Transfer swap

It is a measure of how bad things are that so many football fans are willing to consider a foreigner as England manager - so long as they think they are talking about Arsÿne Wenger. Mention a German and the limits of broadminded internationalism are suddenly reached.

It is a measure of how bad things are that so many football fans are willing to consider a foreigner as England manager - so long as they think they are talking about Arsÿne Wenger. Mention a German and the limits of broadminded internationalism are suddenly reached.

Come on down, then, Berti Vogts, Germany's former coach, who says he has been sounded out about the job for which Kevin Keegan is not cut out. If Mr Vogts really is the best person for the job - although that seems unlikely - let England have him. There is nothing in the rules that says a national team's coach has to be in any way connected to the country the team represents. After all, the British rowers who did so well at the Sydney Olympics were coached by a German; the English cricket team is coached by a Zimbabwean; and the British Lions rugby team will next year be coached by a New Zealander.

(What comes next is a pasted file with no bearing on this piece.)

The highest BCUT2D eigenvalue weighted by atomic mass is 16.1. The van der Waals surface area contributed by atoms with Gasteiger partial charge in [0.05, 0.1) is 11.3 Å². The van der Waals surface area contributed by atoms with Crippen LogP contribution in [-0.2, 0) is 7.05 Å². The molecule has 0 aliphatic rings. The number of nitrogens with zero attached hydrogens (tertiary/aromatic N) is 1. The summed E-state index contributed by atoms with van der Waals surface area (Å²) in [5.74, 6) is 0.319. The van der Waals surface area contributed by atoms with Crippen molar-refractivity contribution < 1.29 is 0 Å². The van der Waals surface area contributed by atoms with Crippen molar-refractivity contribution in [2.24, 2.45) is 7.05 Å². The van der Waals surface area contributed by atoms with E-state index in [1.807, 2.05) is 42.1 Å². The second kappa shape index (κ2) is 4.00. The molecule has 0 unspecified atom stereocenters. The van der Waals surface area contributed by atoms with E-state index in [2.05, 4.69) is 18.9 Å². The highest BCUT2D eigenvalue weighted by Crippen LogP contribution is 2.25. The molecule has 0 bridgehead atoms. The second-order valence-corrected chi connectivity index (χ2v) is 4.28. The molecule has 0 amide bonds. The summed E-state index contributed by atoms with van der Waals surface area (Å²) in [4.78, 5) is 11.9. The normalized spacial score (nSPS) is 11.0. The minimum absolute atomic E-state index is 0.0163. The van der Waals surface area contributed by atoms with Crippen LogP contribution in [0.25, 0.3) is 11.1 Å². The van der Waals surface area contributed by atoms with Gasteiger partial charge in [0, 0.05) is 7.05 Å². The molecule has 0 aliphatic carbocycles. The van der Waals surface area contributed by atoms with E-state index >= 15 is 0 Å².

The only real argument against appointing a German is that German football seems itself to be in a parlous state. The German national side, after all, only managed to scrape a 1-0 win against a bunch of no-hopers in the World Cup qualifiers earlier this month. If England get Mr Vogts, perhaps they will take Terry Venables.

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